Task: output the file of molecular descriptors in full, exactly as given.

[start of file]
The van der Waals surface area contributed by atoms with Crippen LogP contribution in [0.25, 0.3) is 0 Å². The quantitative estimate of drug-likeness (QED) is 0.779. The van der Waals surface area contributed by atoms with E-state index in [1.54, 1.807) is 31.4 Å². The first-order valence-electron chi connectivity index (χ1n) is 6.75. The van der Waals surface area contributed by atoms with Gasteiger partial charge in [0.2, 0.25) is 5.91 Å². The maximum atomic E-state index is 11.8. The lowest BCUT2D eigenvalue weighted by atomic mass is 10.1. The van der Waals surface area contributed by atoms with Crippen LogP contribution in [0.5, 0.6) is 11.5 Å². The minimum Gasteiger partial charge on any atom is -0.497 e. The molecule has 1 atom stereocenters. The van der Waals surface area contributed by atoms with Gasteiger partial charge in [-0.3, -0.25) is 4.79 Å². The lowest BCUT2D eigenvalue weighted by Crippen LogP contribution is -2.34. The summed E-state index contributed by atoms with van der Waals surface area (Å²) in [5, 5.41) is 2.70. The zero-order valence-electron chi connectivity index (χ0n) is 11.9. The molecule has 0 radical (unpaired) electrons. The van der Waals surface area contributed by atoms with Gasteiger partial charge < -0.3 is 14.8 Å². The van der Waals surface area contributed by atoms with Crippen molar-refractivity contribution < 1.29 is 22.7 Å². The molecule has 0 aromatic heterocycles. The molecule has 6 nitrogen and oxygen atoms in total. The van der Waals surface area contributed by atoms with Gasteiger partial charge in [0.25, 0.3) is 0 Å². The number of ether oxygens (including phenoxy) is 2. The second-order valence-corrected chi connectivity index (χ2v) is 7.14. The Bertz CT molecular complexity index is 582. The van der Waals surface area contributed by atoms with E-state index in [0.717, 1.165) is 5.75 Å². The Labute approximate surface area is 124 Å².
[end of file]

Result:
The van der Waals surface area contributed by atoms with Crippen LogP contribution in [0.25, 0.3) is 0 Å². The quantitative estimate of drug-likeness (QED) is 0.779. The van der Waals surface area contributed by atoms with E-state index in [1.54, 1.807) is 31.4 Å². The first-order valence-electron chi connectivity index (χ1n) is 6.75. The van der Waals surface area contributed by atoms with Gasteiger partial charge in [0.2, 0.25) is 5.91 Å². The maximum atomic E-state index is 11.8. The lowest BCUT2D eigenvalue weighted by atomic mass is 10.1. The van der Waals surface area contributed by atoms with Crippen LogP contribution in [0.5, 0.6) is 11.5 Å². The minimum Gasteiger partial charge on any atom is -0.497 e. The molecule has 1 atom stereocenters. The van der Waals surface area contributed by atoms with Gasteiger partial charge in [-0.3, -0.25) is 4.79 Å². The lowest BCUT2D eigenvalue weighted by Crippen LogP contribution is -2.34. The summed E-state index contributed by atoms with van der Waals surface area (Å²) in [5, 5.41) is 2.70. The zero-order valence-electron chi connectivity index (χ0n) is 11.9. The molecule has 0 radical (unpaired) electrons. The van der Waals surface area contributed by atoms with Gasteiger partial charge < -0.3 is 14.8 Å². The van der Waals surface area contributed by atoms with Crippen molar-refractivity contribution < 1.29 is 22.7 Å². The molecule has 0 aromatic heterocycles. The molecule has 6 nitrogen and oxygen atoms in total. The van der Waals surface area contributed by atoms with Gasteiger partial charge in [0.25, 0.3) is 0 Å². The number of ether oxygens (including phenoxy) is 2. The second-order valence-corrected chi connectivity index (χ2v) is 7.14. The Bertz CT molecular complexity index is 582. The van der Waals surface area contributed by atoms with E-state index in [0.717, 1.165) is 5.75 Å². The Labute approximate surface area is 124 Å².